The 4th overall pick in the 2017 Draft after a legendary two-way career at Louisville, the Rays have made good on their promise to allow McKay to develop both as a hitter and pitcher.
I didn’t see him pitch this series, as McKay threw his side session before the first game of the series and played DH/1B the rest of the week. McKay’s patience has long been one of his calling cards offensively, but I saw him push to the point of passivity. As he climbs the ladder, pro pitchers will be able to fill the zone more and more reliably—even in High-A, McKay will frequently fall behind in the count given the amount of pitches he takes. This causes him to take more defensive swings to keep at-bats alive, taking away some of his power. The swing is more level and fundamental than it is loose or quick, and he struggled to fight off fastballs in on his hands. McKay is the rare prospect who needs to get more aggressive at the plate, not less. Once he makes that adjustment, there are plenty of tools to hit: he’s compact to the ball, uses both fields, and can go both ways with power. Defensively, he’s a soft-handed first baseman with good instincts, though his size and range limit him to a 1B/DH role.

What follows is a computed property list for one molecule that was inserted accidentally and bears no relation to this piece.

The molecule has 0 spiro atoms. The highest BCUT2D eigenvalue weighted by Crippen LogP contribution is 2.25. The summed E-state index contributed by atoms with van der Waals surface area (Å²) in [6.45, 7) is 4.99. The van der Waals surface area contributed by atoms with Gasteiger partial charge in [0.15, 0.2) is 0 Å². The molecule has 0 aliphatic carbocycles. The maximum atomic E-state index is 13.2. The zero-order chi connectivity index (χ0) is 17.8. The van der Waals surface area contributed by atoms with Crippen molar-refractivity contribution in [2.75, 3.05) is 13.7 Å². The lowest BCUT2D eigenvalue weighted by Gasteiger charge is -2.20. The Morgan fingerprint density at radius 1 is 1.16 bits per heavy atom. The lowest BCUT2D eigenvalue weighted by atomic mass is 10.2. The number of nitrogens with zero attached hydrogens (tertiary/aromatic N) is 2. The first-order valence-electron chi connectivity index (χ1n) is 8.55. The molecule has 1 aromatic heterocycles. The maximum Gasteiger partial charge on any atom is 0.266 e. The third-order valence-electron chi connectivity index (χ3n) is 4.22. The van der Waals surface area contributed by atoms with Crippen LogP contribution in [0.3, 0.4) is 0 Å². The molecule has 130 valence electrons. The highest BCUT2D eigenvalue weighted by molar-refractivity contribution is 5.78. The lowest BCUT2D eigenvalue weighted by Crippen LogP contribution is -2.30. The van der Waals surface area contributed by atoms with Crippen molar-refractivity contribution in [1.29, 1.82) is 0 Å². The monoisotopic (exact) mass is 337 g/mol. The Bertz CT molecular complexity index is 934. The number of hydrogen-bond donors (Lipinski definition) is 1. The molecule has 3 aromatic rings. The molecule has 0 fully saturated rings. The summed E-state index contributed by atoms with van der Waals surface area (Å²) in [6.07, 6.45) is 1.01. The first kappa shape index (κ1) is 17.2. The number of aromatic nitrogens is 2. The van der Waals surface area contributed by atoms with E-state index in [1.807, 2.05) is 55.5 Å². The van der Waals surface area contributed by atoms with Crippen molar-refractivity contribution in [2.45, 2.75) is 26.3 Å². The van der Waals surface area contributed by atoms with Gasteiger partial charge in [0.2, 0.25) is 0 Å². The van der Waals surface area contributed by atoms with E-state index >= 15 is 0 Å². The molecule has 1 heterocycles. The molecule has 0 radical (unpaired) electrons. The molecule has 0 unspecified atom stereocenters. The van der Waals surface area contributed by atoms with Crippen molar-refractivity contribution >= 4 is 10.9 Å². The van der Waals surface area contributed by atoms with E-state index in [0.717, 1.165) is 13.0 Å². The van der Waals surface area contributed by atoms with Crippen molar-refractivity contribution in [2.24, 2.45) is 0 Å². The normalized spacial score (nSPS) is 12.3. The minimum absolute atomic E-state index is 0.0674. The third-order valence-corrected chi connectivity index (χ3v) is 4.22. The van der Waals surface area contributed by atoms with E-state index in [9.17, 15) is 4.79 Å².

It’s tough to evaluate McKay fully as a hitter given the unique nature of his schedule. Tampa Bay has been cautious about his workload, but there is so much time dedicated to pitching, he hasn’t had a chance to fully focus on himself as a position player. The ingredients are here for an everyday first baseman, though that seems to be more of a backup plan—McKay’s ceiling is higher on the mound, where a good mix of size, stuff, and pitchability give him mid-rotation upside.